Mohamed: Housing is one of the biggest issues. During the pandemic, people that were able to afford it were coming to Maine and buying houses. Gentrification is real. People were able to live in an apartment in New York, but they’re able to buy a house in Maine, and now they pushed out a lot of folks that can’t afford to live. We also have landlords coming into Maine where they buy property for solely for-profit reasons and raising up the rent. There should be a rent cap statewide. Everybody should have a roof over their head. We have folks sleeping outside. It is unfortunate. And I hope the next administration will address not just the symptoms but the cause of it.

Sulwan: That we’re not just there for them to reach their quota and get that vote. We are active members in this community, and we are this community. We sustain this community, we make sure this community thrives. … I would love for politicians to actually learn some things – some languages, something just to communicate, because language is such a barrier in these communities. I grew up here, and I tried to teach myself Portuguese for the students I work with. Just small things that actually show us, “We care about you, and we’re trying our best to extend the conversation beyond that of English.”

Mohamed: One thing I would want our Maine politicians to know that one individual does not represent a whole community. Tokenizing folks to get to communities is not going to work. It’s 2022. People have votes … They are willing to vote out with the next person that doesn’t listen to them, that doesn’t show what people actually say they will do. That tokenism game needs to be over. We need more representation at the table, more young people, more people of color along the process of decision-making.

Mohamed Awil, 27, is a co-founder of Community Staffing Partners in Lewiston. Sofia Aldinio/ Staff Photographer

Ari: Do you feel like your priorities are reflected in politics in Maine?

Sulwan: I feel like there’s progress being made. I think because of the pandemic, there was such a transitional period for and call for the government to do well, whether it be federally, at the state level or at the local level, and I feel like strides are being taken.

Sosanya: For the most part, I don’t think that they’re reflected. We’re very lucky that this is more of a blue state than it is a red state, but I guess when it comes to Maine, mainly Greater Portland area or Southern Maine is where it feels more safe and more like progressive, and that’s where the politicians reflect what the BIPOC needs. Unfortunately most of the rest of the state is more red-leaning and it is obvious that the BIPOC voices are not as important.


Ari: How do you feel about the political climate in Maine right now and the direction the state is going in? Do you feel hopeful? Do you feel discouraged? Mixed?

Sosanya: I definitely feel more hopeful throughout the years. I’m seeing more diversity – that’s what I’m more hopeful for. But as far as gentrification in this state, especially the Greater Portland area, that’s quite a concern there. And it’s almost counterproductive.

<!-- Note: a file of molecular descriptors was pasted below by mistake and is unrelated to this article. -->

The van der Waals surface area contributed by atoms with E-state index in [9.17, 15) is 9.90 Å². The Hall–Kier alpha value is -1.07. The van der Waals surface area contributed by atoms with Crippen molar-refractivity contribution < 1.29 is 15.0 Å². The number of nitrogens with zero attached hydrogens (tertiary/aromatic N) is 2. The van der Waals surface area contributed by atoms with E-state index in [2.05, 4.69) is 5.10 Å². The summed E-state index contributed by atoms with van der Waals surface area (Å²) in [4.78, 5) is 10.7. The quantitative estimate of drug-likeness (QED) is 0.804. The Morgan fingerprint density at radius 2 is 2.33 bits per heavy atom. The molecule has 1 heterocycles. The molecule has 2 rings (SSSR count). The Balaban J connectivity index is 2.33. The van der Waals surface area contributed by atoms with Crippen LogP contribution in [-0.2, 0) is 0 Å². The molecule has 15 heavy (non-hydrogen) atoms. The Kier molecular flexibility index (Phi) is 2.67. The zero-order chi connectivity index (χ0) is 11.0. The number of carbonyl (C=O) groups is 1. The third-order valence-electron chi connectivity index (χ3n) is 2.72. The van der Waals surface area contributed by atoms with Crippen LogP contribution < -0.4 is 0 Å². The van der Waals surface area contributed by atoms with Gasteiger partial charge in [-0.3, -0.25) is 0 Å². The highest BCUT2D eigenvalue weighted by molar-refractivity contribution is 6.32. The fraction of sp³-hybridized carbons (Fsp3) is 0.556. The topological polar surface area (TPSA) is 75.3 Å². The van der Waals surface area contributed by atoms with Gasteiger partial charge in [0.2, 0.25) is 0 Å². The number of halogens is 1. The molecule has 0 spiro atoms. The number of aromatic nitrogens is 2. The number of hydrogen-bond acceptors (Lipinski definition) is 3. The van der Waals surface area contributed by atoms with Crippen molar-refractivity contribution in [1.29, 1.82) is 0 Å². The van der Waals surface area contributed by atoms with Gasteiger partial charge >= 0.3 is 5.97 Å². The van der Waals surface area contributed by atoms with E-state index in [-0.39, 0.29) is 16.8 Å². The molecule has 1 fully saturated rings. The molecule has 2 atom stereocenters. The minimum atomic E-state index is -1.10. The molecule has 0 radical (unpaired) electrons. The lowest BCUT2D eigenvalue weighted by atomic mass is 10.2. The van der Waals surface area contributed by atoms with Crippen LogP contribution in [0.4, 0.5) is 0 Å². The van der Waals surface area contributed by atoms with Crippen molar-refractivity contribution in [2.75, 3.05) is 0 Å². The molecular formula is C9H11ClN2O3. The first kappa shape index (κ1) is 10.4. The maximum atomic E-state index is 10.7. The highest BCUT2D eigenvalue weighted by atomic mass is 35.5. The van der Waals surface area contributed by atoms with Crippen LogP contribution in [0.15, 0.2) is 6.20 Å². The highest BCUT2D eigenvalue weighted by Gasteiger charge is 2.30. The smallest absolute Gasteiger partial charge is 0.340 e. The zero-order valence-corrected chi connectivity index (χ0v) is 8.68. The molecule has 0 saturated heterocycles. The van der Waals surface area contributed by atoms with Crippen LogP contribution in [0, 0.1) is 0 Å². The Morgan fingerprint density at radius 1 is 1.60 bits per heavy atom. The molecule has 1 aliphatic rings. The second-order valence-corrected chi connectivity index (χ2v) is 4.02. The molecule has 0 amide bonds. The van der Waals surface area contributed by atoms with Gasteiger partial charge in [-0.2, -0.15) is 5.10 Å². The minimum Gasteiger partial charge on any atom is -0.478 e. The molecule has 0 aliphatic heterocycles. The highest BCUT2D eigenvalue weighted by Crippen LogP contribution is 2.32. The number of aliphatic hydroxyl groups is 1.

Sulwan: I feel like the two-party system does hinder our ability to move forward as a community. And this is not just a Maine issue; this is a national issue. Maybe it is a product of Western hegemony. I don’t know where the state is headed. It’s really hard to know when everyone is just wanting to survive and they’re trying to pick a politician that is catering to their needs. But it’s lip service. At the end of the day, these politicians aren’t delivering what they say that they are going to deliver.

Mohamed: Do I think Maine is politically in great shape? Absolutely not. It’s still a work in progress. But are we headed in the right direction with the current administration? Absolutely yes.

Sosanya Pok, 32, at her home in Saco. She was born in a Cambodian refugee camp in Thailand and moved with her family to New England months later. She grew up in Scarborough. Sofia Aldinio/ Staff Photographer

Ari: What are your hopes for the future, both in terms of your own life and where you’d like to see the state go?

Sosanya: I hope to see more diversity. Maine is now not the whitest state. It’s Vermont, but it’s by only like 0.2%. I’d like to see more people diverse by backgrounds wanting to move to Maine and and benefiting from moving to Maine.

Sulwan: I would like to see more coordination between different BIPOC and other marginalized communities, just to hear out what is happening in these other communities and how we can support one another and be there for one another. … I also would love more conversations around Indigenous communities in Maine and what they want out of Maine and how we can support them, and then also dealing with the houseless community, finding support systems for them. Also, if I could get rid of the two-party system, I really would.

Mohamed: For me, it goes back to diversity and inclusion. It has been our strength. We have seen it during the pandemic in the workforce, where people of BIPOC and immigrants are doing some of the work that native Mainers are not willing to do. Some businesses have figured out the code to hire a bilingual, diverse workforce. …  The workforce shortage is real. It needs to be addressed. And it can be addressed by welcoming more BIPOC and new Mainers and making Maine a welcoming place to live, learn and work.